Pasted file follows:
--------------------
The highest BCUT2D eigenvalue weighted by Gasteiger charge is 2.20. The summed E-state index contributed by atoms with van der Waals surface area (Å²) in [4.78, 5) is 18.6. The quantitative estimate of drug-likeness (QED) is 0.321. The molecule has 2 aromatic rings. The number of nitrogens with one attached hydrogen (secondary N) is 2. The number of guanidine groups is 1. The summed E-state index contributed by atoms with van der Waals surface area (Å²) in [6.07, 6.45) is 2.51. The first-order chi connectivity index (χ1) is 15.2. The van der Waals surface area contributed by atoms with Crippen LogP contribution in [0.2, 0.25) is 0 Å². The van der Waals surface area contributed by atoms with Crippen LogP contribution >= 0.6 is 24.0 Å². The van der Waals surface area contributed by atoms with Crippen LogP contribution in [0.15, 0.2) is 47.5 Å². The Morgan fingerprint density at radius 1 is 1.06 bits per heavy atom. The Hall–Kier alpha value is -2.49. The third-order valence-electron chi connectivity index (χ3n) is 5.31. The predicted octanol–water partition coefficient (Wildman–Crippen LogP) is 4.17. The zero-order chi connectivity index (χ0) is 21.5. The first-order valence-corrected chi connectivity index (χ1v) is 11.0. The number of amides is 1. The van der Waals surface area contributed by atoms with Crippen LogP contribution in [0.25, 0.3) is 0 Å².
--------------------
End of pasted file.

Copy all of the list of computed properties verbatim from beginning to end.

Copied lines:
The highest BCUT2D eigenvalue weighted by Gasteiger charge is 2.20. The summed E-state index contributed by atoms with van der Waals surface area (Å²) in [4.78, 5) is 18.6. The quantitative estimate of drug-likeness (QED) is 0.321. The molecule has 2 aromatic rings. The number of nitrogens with one attached hydrogen (secondary N) is 2. The number of guanidine groups is 1. The summed E-state index contributed by atoms with van der Waals surface area (Å²) in [6.07, 6.45) is 2.51. The first-order chi connectivity index (χ1) is 15.2. The van der Waals surface area contributed by atoms with Crippen LogP contribution in [0.2, 0.25) is 0 Å². The van der Waals surface area contributed by atoms with Crippen LogP contribution >= 0.6 is 24.0 Å². The van der Waals surface area contributed by atoms with Crippen LogP contribution in [0.15, 0.2) is 47.5 Å². The Morgan fingerprint density at radius 1 is 1.06 bits per heavy atom. The Hall–Kier alpha value is -2.49. The third-order valence-electron chi connectivity index (χ3n) is 5.31. The predicted octanol–water partition coefficient (Wildman–Crippen LogP) is 4.17. The zero-order chi connectivity index (χ0) is 21.5. The first-order valence-corrected chi connectivity index (χ1v) is 11.0. The number of amides is 1. The van der Waals surface area contributed by atoms with Crippen LogP contribution in [0.25, 0.3) is 0 Å².